Conclusion

I hope you find these strategies useful in your hunt for your ideal cybersecurity job. Best of luck!

LinkedIn Tips for a Better Cybersecurity Job

cybersecurity jobLand a new and better cybersecurity job with these LinkedIn tips.

It is a fact that employers, recruiters, and headhunters use LinkedIn to search for people with a cybersecurity certification, such as the CISSP or Security+. We can use this fact to our advantage!

In this article, I focus on a tactic that advertises your credentials to all LinkedIn users. Rather than actively work to find a job and seek out opportunities, this method brings opportunities to you!

In the screenshots in this article, we use the CISSP credential as an example, but you can easily replace “CISSP” with “Security+”, “CEH”, “PMP”, or whatever you want. All we are really doing is adding searchable data to our profile that may be of interest to a prospective employer.

For example, listing your CISSP certification on your LinkedIn profile will make you show up in searches for “CISSP”, as shown below.

LinkedIn search for CISSP, sorted by People.

linkedin cybersecurity

In the screenshot above, I searched for CISSP, then switched the results to “People”. There are two methods you can use to show up in these searches – (1) change your LinkedIn Headline and (2) change your LinkedIn name. If you want to be really proud (loud) about your credentials, you can even change both your headline and name.

linkedin profile

Where to change your LinkedIn Headline, which shows up beneath your name in search results.

LinkedIn Headline

The first person in the results example above doesn’t even have a CISSP certification. He listed “Studying for CISSP Exam”, in his headline. The LinkedIn Headline is what shows up beneath your name.

Listing “Studying for…” might pique the interest of some desperate headhunters. The fact of the matter is “Studying for the CISSP Exam” doesn’t mean anything though, other than you don’t have the CISSP certification. I personally think it is silly when people list “Studying for…..” or “In Pursuit of…”, but that’s me.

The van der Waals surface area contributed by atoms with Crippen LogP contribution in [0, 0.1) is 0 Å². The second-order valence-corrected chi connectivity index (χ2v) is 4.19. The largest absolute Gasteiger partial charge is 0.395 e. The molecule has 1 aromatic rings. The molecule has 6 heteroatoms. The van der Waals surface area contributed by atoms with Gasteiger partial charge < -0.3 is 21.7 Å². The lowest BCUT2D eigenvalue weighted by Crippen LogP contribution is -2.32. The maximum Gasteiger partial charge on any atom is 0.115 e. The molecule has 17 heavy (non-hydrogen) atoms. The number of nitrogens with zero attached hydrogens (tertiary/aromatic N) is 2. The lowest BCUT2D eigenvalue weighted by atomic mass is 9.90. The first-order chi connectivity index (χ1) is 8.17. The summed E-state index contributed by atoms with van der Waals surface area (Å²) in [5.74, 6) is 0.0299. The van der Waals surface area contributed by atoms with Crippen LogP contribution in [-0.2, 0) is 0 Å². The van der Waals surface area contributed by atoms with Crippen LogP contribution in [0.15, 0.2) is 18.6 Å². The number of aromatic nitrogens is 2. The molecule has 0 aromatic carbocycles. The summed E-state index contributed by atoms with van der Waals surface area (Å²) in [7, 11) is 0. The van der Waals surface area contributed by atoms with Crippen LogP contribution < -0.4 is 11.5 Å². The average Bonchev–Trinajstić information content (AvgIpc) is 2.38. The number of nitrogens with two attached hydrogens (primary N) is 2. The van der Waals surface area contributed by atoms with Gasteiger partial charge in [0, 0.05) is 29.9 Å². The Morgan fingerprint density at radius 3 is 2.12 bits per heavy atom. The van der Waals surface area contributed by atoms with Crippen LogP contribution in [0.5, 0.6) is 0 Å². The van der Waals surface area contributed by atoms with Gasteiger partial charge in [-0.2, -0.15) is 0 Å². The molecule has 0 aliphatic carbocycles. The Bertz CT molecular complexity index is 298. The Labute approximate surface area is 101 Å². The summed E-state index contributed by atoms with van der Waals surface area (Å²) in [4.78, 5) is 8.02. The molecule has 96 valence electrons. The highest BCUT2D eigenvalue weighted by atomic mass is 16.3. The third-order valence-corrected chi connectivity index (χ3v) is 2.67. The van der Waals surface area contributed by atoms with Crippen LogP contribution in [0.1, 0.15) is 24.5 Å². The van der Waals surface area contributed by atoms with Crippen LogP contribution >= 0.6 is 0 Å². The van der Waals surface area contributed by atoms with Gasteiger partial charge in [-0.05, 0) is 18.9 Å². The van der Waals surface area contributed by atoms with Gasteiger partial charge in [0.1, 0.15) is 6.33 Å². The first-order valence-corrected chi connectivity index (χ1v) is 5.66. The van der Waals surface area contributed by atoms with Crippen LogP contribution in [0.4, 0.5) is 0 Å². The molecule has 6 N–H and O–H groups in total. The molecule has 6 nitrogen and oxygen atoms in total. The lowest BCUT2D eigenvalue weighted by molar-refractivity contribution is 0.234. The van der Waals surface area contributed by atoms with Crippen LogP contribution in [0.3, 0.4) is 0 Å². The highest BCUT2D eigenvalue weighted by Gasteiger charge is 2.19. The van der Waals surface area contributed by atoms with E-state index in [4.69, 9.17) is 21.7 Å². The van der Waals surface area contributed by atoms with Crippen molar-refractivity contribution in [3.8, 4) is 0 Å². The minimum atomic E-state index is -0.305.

The third person listed the CISSP certification as their LinkedIn Headline.

LinkedIn Name change – BEFORE

LinkedIn Name

The second person put CISSP after their name, like “John Smith, CISSP”. This is effective. Some people even list multiple certifications after their name, such as “John Smith, CISSP, CEH, Hacker, Cat-Lover, Ninja”. It’s up to you. Some creativity may generate more interest.

How to add the title to your LinkedIn name. I suggest using something other than “Dude” 🙂
What LinkedIn profile looks like after “Dude” added to the name.

Conclusion

Any of these approaches work to get the attention of employers, recruiters, and headhunters. Just be prepared to be bombarded with “incredible opportunities” and lots of new connection requests, even ones that don’t make sense, based on your current role, like the sample I received today:

Sample headhunter LinkedIn message.

It’s apparent many recruiters take a shotgun approach and don’t bother to look at the prospect’s current role. I don’t have any credentials listed in my profile headline or name either, but I still get a couple of these per week.

I hope you find these strategies useful in your hunt for your ideal career.

Check out my book “The Smartest Person in the Room” to pick up some much-needed EQ skills for cybersecurity. People skills are actually more important than technical skills.